"The first one that I ever saw I believed to have come from good FatherChristmas himself; but little boys have grown too wise now to be takenin for their own amusement. They are not excited by secret andmysterious preparations in the back drawing-room; they hardly confess tothe thrill--which. I feel to this day--when the folding-doors arethrown open, and amid the blaze of tapers, Mamma, like a Fate, advanceswith her scissors to give every one what falls to his lot.

  "Well, young people, when I was eight years old I had not seen aChristmas-tree, and the first picture of one I ever saw was the pictureof that held by Old Father Christmas in my godmother's picture-book.

  "`What are those things on the tree?' I asked.

  "`Candles,' said my father.

  "`No, father, not the candles; the other things?'

  "`Those are toys, my son.'

  "`Are they ever taken off?'

  "`Yes, they are taken off, and given to the children who stand round thetree.'

  "Patty and I grasped each other by the hand, and with one voicemurmured, `How kind of Old Father Christmas!'

  "By-and-by I asked, `How old is Father Christmas?'

  "My father laughed, and said, `One thousand eight hundred and thirtyyears, child,' which was then the year of our Lord, and thus onethousand eight hundred and thirty years since the first great ChristmasDay.

  "`He _looks_ very old,' whispered Patty.

  "And I, who was, for my age, what Kitty called `Bible-learned,' saidthoughtfully, and with some puzzledness of mind, `Then he's older thanMethuselah.'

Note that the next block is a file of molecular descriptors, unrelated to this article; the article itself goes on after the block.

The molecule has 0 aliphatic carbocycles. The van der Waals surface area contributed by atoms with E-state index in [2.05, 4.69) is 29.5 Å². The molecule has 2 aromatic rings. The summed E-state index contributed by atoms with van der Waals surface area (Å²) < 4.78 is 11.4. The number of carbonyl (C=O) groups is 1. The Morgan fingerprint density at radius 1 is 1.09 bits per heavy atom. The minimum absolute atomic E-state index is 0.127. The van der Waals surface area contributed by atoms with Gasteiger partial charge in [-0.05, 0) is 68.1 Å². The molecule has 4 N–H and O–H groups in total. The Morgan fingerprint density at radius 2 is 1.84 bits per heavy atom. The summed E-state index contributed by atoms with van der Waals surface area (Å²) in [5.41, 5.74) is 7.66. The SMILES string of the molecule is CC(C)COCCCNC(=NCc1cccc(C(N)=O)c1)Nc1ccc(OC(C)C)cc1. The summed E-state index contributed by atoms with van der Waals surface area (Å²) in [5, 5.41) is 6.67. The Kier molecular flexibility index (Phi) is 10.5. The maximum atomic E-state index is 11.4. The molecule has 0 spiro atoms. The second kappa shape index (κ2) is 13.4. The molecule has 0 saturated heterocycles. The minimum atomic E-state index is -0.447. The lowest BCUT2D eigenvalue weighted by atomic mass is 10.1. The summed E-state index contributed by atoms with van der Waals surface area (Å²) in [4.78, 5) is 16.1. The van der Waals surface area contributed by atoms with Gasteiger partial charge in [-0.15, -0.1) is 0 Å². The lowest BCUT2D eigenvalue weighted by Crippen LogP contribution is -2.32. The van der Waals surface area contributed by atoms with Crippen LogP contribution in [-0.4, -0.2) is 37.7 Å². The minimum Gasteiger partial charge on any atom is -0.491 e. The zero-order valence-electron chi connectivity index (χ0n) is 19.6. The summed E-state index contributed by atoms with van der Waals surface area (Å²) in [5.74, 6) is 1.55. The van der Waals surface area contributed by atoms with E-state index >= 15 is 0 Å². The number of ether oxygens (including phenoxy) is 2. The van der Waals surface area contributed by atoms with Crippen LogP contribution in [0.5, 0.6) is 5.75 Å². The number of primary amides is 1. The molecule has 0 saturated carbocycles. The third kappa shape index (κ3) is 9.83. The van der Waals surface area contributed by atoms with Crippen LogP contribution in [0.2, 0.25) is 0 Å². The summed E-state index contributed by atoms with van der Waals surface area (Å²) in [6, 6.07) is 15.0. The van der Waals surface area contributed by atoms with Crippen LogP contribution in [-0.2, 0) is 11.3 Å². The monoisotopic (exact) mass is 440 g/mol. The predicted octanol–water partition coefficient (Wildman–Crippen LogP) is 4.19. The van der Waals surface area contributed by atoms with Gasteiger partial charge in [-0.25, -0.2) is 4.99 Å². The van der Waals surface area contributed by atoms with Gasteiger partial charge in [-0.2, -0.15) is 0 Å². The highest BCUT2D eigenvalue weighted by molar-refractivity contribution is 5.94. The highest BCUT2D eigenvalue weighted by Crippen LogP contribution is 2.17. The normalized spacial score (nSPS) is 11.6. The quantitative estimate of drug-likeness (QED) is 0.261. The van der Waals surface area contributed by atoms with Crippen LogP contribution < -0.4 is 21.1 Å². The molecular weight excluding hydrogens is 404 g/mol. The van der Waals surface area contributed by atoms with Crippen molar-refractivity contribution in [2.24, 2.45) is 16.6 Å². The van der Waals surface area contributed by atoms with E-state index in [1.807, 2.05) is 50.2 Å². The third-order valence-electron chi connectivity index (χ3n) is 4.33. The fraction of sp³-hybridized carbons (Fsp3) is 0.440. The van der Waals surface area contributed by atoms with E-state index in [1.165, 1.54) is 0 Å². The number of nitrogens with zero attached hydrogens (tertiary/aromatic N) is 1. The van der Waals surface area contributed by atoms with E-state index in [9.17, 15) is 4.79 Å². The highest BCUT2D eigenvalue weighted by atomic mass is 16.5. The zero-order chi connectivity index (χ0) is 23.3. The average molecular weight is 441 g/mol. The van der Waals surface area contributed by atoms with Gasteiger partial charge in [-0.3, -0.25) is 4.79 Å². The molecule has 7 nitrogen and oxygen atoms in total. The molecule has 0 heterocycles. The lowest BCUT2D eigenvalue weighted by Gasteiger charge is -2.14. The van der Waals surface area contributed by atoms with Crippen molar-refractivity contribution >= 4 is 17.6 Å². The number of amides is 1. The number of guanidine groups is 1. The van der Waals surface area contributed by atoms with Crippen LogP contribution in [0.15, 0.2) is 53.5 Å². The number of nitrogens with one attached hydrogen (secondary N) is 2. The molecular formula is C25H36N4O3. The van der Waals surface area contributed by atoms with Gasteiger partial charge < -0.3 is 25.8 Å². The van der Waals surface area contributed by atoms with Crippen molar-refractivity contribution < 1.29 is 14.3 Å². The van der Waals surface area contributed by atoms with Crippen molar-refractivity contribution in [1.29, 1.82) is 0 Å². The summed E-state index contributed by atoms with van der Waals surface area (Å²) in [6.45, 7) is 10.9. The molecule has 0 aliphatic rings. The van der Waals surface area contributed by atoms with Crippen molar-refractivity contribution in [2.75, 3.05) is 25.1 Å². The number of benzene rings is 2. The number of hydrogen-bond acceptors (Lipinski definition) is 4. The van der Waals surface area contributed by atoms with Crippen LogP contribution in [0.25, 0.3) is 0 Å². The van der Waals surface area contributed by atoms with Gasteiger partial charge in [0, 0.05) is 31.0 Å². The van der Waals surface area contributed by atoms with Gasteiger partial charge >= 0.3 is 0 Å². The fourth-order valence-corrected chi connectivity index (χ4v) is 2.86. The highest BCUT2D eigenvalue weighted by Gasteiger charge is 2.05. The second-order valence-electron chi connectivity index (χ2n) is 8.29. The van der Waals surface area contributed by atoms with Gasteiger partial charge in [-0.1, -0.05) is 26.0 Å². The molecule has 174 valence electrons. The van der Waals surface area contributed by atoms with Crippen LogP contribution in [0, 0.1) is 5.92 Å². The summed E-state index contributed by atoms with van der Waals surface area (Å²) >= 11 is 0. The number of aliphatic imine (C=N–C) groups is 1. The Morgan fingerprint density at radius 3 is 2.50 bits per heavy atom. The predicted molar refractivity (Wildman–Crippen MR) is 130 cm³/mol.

"But my father had left the room, and did not hear my difficulty.

  "November and December went by, and still the picture-book kept all itscharm for Patty and me; and we pondered on and loved Old FatherChristmas as children can love and realise a fancy friend. To those whoremember the fancies of their childhood I need say no more.

  "Christmas week came, Christmas Eve came. My father and mother weremysteriously and unaccountably busy in the parlour (we had only oneparlour), and Patty and I were not allowed to go in. We went into thekitchen, but even here was no place of rest for us. Kitty was `all overthe place,' as she phrased it, and cakes, mince-pies, and puddings werewith her. As she justly observed, `There was no place there forchildren and books to sit with their toes in the fire, when a bodywanted to be at the oven all along. The cat was enough for _her_temper,' she added.

  "As to puss, who obstinately refused to take a hint which drove her outinto the Christmas frost, she returned again and again with soft steps,and a stupidity that was, I think, affected, to the warm hearth, only tofly at intervals, like a football, before Kitty's hasty slipper.

  "We had more sense, or less courage. We bowed to Kitty's behests, andwent to the back door.

  "Patty and I were hardy children, and accustomed to `run out' in allweathers, without much extra wrapping up. We put Kitty's shawl over ourtwo heads, and went outside. I rather hoped to see something of Dick,for it was holiday time; but no Dick passed. He was